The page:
For three days, the 2022 Melbourne Writers Festival offered discussions, debates and deep dives into the role of art in society, in politics and in the art of writing.
However, even the most engaged spectators would not have been able to make it to every event. So, with the weekend behind us, here are some of the big ideas and questions we needed to think about.
Why are we disgusted when fiction depicts things that happen in real life?
At an event centered around her new book, Lapvone, author Ottessa Moshfegh has responded to the criticism her work often receives for being inflexible about bodily functions. “Are we still so shocked that a character uses a toilet? It’s such a part of life, I like to push it so that uptight people are like ‘oh, I’m uptight’. ” she reflected via video link to the appreciative laugh. Nor does her novels shy away from violence or the darker side of human nature, something she is often criticized for. It’s a somewhat hypocritical stance she suggests: “The same unbelievably awful things are happening daily in real life, but we don’t discuss how disgusting we are.”
Sometimes it’s impossible to leave your beliefs and values at the door
Do commentators need to be apolitical to properly explore an issue? In Writing errors, a panel discussion with formerly imprisoned academic Kylie Moore-Gilbert and academic Michelle Aung Thin, journalist and author Louisa Lim recalled a time when she went to conduct an interview with pro-democracy protesters in Hong Kong. The group was tasked with producing huge eight-story protest banners that would be hung over prominent landmarks. When she went to talk to them, however, she found herself compelled to join them. As a journalist, she feared including this scene in her book, indelible citybut ended up including it, the personal touch ultimately enhancing research and reporting.
Writers can still inspire their audience
It is rare for the audience to rise at the end of a session. Polite applause, yes, but standing ovations? Rarely. The Writing errors The event produced a spontaneous eruption of enthusiastic applause from an audience that immediately rose to their collective feet. The response was similar for former asylum seeker Abbas Nazari, who said he was rescued by the Tampa after the boat he was on with 437 others washed up in the ocean. He was one of the lucky ones – one day in detention abroad, then left with 149 other Afghans for the paradise of New Zealand, where he flourished. He wants his book After Tampato be read not by people who agree with him but “by people who had strong anti-refugee sentiments”.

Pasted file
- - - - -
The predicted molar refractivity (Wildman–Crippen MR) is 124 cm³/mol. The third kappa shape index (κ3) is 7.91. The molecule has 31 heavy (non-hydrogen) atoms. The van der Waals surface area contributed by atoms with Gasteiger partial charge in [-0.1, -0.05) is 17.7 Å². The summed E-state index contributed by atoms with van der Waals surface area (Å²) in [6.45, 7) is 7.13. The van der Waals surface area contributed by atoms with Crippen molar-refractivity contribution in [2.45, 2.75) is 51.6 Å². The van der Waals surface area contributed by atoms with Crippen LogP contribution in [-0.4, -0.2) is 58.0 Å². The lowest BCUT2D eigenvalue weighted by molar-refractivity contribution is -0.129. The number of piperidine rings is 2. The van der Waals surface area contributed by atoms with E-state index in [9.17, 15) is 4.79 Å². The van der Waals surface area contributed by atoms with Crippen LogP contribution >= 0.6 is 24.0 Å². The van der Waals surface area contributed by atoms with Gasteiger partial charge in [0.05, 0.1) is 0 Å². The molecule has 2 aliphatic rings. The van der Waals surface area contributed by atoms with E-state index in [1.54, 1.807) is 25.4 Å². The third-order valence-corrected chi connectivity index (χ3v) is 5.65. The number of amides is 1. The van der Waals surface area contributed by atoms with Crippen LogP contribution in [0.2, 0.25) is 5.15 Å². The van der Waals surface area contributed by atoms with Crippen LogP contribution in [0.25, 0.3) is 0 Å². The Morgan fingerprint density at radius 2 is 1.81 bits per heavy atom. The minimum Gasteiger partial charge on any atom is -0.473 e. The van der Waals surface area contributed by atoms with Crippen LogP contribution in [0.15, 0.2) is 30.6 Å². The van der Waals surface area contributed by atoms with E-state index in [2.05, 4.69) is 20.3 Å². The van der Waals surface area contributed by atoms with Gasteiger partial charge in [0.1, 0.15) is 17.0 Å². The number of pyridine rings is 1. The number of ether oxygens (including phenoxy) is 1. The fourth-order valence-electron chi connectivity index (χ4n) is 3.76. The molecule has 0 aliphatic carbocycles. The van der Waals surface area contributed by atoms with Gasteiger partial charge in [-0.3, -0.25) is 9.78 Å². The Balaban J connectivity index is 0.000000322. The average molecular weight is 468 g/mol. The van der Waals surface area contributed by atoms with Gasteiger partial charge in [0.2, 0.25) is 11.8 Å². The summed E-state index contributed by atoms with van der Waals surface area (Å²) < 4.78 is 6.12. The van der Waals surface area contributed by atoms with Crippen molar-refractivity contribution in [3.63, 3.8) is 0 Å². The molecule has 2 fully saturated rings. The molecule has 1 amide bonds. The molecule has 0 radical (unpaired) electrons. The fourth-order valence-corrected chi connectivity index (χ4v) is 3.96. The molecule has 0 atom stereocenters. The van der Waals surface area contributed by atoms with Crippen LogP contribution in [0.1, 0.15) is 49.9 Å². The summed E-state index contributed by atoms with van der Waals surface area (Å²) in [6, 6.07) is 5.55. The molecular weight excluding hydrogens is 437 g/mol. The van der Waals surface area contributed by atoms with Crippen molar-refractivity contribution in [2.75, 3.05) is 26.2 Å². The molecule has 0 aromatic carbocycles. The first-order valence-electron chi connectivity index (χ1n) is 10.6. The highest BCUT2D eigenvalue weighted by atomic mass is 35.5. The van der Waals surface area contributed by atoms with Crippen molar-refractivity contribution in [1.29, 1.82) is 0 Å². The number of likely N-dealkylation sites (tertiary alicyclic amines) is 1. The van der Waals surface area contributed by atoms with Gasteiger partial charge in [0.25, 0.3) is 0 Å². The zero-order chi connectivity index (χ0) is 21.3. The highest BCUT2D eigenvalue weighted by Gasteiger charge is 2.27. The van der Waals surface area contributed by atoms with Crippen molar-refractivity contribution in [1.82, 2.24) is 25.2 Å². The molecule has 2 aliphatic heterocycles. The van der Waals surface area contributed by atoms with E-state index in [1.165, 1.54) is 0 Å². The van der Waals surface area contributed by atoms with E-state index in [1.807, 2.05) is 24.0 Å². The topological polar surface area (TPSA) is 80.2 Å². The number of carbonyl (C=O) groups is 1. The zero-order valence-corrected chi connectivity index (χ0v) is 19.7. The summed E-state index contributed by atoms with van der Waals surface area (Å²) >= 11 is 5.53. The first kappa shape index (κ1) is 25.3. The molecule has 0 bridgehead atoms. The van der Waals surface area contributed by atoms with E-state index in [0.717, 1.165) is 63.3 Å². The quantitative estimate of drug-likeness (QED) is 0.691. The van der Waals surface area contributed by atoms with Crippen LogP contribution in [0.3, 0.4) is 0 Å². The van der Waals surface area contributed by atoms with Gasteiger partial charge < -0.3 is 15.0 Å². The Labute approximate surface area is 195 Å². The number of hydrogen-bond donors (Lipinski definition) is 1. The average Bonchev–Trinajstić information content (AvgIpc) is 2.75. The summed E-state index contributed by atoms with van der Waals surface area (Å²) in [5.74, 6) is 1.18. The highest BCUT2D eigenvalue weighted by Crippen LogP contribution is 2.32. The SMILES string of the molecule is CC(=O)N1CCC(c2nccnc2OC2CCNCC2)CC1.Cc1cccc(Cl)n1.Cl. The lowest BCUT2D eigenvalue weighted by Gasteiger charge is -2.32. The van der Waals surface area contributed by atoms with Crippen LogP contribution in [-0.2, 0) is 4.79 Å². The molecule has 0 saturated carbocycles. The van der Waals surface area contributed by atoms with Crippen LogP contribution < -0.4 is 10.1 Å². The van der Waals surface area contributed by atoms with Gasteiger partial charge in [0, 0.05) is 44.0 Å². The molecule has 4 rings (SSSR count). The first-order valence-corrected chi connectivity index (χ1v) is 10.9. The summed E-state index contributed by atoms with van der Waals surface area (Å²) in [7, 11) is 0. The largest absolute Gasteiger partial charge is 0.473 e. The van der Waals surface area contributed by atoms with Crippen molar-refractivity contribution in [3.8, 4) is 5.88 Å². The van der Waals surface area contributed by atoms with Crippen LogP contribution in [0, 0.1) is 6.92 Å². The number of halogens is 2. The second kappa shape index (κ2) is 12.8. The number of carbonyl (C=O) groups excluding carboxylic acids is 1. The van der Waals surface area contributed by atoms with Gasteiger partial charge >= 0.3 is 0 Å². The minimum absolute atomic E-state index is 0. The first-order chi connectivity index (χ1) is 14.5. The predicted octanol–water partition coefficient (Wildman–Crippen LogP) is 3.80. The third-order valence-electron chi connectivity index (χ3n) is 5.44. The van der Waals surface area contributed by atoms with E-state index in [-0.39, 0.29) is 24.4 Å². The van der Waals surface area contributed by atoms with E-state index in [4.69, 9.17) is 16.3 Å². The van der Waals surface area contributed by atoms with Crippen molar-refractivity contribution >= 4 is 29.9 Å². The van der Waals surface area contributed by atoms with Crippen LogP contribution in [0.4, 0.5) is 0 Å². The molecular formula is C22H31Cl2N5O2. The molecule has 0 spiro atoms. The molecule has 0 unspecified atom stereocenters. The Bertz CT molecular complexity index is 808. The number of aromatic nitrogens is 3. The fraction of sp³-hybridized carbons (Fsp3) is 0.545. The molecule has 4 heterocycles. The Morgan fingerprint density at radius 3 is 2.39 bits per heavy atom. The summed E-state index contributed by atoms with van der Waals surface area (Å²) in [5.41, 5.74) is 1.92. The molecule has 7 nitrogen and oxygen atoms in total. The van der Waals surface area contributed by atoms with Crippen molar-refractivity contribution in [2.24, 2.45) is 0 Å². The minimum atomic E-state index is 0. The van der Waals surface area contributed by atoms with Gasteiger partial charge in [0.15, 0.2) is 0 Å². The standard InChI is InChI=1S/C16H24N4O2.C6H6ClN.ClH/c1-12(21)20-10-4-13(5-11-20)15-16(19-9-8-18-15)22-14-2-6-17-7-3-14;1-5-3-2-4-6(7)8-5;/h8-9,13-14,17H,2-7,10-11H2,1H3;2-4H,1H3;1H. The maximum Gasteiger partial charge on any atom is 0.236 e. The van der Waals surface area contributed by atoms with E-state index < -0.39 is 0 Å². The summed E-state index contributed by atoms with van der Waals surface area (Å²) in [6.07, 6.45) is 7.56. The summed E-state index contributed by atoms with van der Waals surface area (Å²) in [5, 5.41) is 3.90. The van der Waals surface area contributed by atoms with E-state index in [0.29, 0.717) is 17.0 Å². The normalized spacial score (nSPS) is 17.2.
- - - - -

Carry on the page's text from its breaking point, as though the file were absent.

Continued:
You can’t deny there’s denial
Anita Hill, the woman who testified memorable and powerfully against the 1991 nomination of Clarence Thomas to the United States Supreme Court, spoke about her ongoing campaign against gender-based violence and sexual harassment. There could be no solution to the problem until society was prepared to deal with it, she said. But although one in four women is likely to be sexually assaulted in college and at home, “people still say it can’t be possible…even those who have been through it.” Denial, she said, was a reaction that allowed the problem to perpetuate itself. The rise of social media has facilitated greater sharing of experiences – an important part of healing – but she wondered what might have happened if social media had been so influential when she testified: “ In 1991, people shared, but nothing like today. Washington to recount their experiences”.
Coinciding with his country’s advances into territory occupied by Russian invaders, Ukraine’s Ambassador to Australia Vasyl Myroshnychenko spelled out the future of the war. The only strategy was to keep fighting, he said, because his country was facing an existential crisis, to defeat Russia, to push it back from all Ukrainian territory. “Only then can we have a settlement,” he stressed. “As Ukrainians, we can only accept victory.” He wants the return of Crimea and Donbass and their 2.4 million inhabitants and the prosecution of those responsible for war crimes. One of the consequences of the invasion was “that we are witnessing the birth of a real political nation”.